December 10, 2010
Journal Article, International Security, issue 3, volume 35
Mia Bloom responds to Bradley Thayer and Valerie Hudson's Spring 2010 International Security article, "Sex and the Shaheed: Insights from the Life Sciences on Islamic Suicide Terrorism."
Journal Article, International Security, issue 4, volume 34
Conventional explanations for suicide terrorism, which center on international anarchy, U.S. intervention in Islamic nations, and religious approval for suicide terrorism, do not sufficiently describe this phenomenon. The life sciences offer explanations that explore the influence of high levels of gender differentiation, polygyny, and obstructed Middle Eastern marriage markets on Islamic suicide terrorism. Combining conventional and life sciences explanations offers greater insight into the causes of Islamic suicide terrorism and the motivation of suicide attacks, allowing policymakers to develop better approaches to counter this threat.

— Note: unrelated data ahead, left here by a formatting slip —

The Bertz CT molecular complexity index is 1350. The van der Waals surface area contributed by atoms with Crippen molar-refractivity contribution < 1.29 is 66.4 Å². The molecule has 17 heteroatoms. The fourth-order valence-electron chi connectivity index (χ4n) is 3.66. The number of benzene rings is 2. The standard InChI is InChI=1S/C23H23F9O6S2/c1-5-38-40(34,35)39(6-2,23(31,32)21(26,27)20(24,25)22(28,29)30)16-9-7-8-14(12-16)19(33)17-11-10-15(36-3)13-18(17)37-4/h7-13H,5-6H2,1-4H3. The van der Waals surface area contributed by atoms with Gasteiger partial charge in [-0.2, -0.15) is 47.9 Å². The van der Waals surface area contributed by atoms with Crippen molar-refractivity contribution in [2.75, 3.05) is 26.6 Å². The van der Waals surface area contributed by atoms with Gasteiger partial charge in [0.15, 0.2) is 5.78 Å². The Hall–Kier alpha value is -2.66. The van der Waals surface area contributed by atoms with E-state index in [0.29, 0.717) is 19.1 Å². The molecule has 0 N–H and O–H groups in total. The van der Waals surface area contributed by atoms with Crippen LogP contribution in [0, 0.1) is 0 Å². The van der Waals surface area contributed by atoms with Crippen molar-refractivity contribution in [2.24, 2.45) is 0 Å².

Journal Article, International Security, issue 3, volume 33
A multidisciplinary theoretical and empirical investigation of the “women and peace” thesis not only proves that the physical security and well being of women is directly linked to the security of the state, but it explains more of the variance in state peacefulness than do conventional measures such as level of democracy, level of wealth, and preponderance of Islamic civilization. Scholars and policymakers would therefore do best to analyze the security of women when considering the linkage between state security and peacefulness.
What happens to a society that has too many men? In this provocative book, Valerie Hudson and Andrea den Boer argue that, historically, high male-to-female ratios often trigger domestic and international violence. Most violent crime is committed by young unmarried males who lack stable social bonds. Although there is not always a direct cause-and-effect relationship, these surplus men often play a crucial role in making violence prevalent within society.
Journal Article, International Security, issue 4, volume 26
The authors trace the rise in offspring sex selection in China and India that has resulted in a "surplus" of young men. They argue that such surpluses of men increase the potential for internal and external violence, while diminishing the prospects for democracy.